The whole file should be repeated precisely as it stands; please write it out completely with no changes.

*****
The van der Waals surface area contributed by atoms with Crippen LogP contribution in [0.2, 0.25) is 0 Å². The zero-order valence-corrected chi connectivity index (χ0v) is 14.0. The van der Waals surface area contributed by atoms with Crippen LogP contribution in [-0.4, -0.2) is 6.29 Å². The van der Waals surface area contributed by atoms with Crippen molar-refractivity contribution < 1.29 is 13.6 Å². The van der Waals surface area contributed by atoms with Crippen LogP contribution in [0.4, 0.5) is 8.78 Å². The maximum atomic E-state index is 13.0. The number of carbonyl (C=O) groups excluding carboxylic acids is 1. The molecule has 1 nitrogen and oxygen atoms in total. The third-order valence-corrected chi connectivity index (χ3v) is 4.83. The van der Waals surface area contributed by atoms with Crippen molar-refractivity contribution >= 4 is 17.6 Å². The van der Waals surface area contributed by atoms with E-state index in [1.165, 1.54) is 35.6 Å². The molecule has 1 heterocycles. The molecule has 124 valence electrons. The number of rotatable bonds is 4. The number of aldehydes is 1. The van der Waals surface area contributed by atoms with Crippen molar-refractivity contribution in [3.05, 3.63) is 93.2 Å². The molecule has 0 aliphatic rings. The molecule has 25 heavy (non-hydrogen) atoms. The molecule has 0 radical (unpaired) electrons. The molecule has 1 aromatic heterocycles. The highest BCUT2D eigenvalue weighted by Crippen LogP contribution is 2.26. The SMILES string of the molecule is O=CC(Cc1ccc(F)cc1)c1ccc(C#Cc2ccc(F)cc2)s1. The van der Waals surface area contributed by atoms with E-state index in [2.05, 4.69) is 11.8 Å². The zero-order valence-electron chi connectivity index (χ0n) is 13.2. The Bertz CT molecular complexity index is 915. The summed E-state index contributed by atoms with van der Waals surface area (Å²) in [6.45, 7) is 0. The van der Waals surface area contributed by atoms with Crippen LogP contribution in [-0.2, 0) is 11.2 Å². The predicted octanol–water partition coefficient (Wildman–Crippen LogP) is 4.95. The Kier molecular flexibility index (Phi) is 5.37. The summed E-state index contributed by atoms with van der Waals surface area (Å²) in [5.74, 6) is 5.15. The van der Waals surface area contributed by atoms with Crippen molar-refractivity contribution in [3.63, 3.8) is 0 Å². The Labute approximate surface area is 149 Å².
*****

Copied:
The van der Waals surface area contributed by atoms with Crippen LogP contribution in [0.2, 0.25) is 0 Å². The zero-order valence-corrected chi connectivity index (χ0v) is 14.0. The van der Waals surface area contributed by atoms with Crippen LogP contribution in [-0.4, -0.2) is 6.29 Å². The van der Waals surface area contributed by atoms with Crippen molar-refractivity contribution < 1.29 is 13.6 Å². The van der Waals surface area contributed by atoms with Crippen LogP contribution in [0.4, 0.5) is 8.78 Å². The maximum atomic E-state index is 13.0. The number of carbonyl (C=O) groups excluding carboxylic acids is 1. The molecule has 1 nitrogen and oxygen atoms in total. The third-order valence-corrected chi connectivity index (χ3v) is 4.83. The van der Waals surface area contributed by atoms with Crippen molar-refractivity contribution >= 4 is 17.6 Å². The van der Waals surface area contributed by atoms with E-state index in [1.165, 1.54) is 35.6 Å². The molecule has 1 heterocycles. The molecule has 124 valence electrons. The number of rotatable bonds is 4. The number of aldehydes is 1. The van der Waals surface area contributed by atoms with Crippen molar-refractivity contribution in [3.05, 3.63) is 93.2 Å². The molecule has 0 aliphatic rings. The molecule has 25 heavy (non-hydrogen) atoms. The molecule has 0 radical (unpaired) electrons. The molecule has 1 aromatic heterocycles. The highest BCUT2D eigenvalue weighted by Crippen LogP contribution is 2.26. The SMILES string of the molecule is O=CC(Cc1ccc(F)cc1)c1ccc(C#Cc2ccc(F)cc2)s1. The van der Waals surface area contributed by atoms with E-state index in [2.05, 4.69) is 11.8 Å². The zero-order valence-electron chi connectivity index (χ0n) is 13.2. The Bertz CT molecular complexity index is 915. The summed E-state index contributed by atoms with van der Waals surface area (Å²) in [6.45, 7) is 0. The van der Waals surface area contributed by atoms with Crippen LogP contribution in [-0.2, 0) is 11.2 Å². The predicted octanol–water partition coefficient (Wildman–Crippen LogP) is 4.95. The Kier molecular flexibility index (Phi) is 5.37. The summed E-state index contributed by atoms with van der Waals surface area (Å²) in [5.74, 6) is 5.15. The van der Waals surface area contributed by atoms with Crippen molar-refractivity contribution in [3.63, 3.8) is 0 Å². The Labute approximate surface area is 149 Å².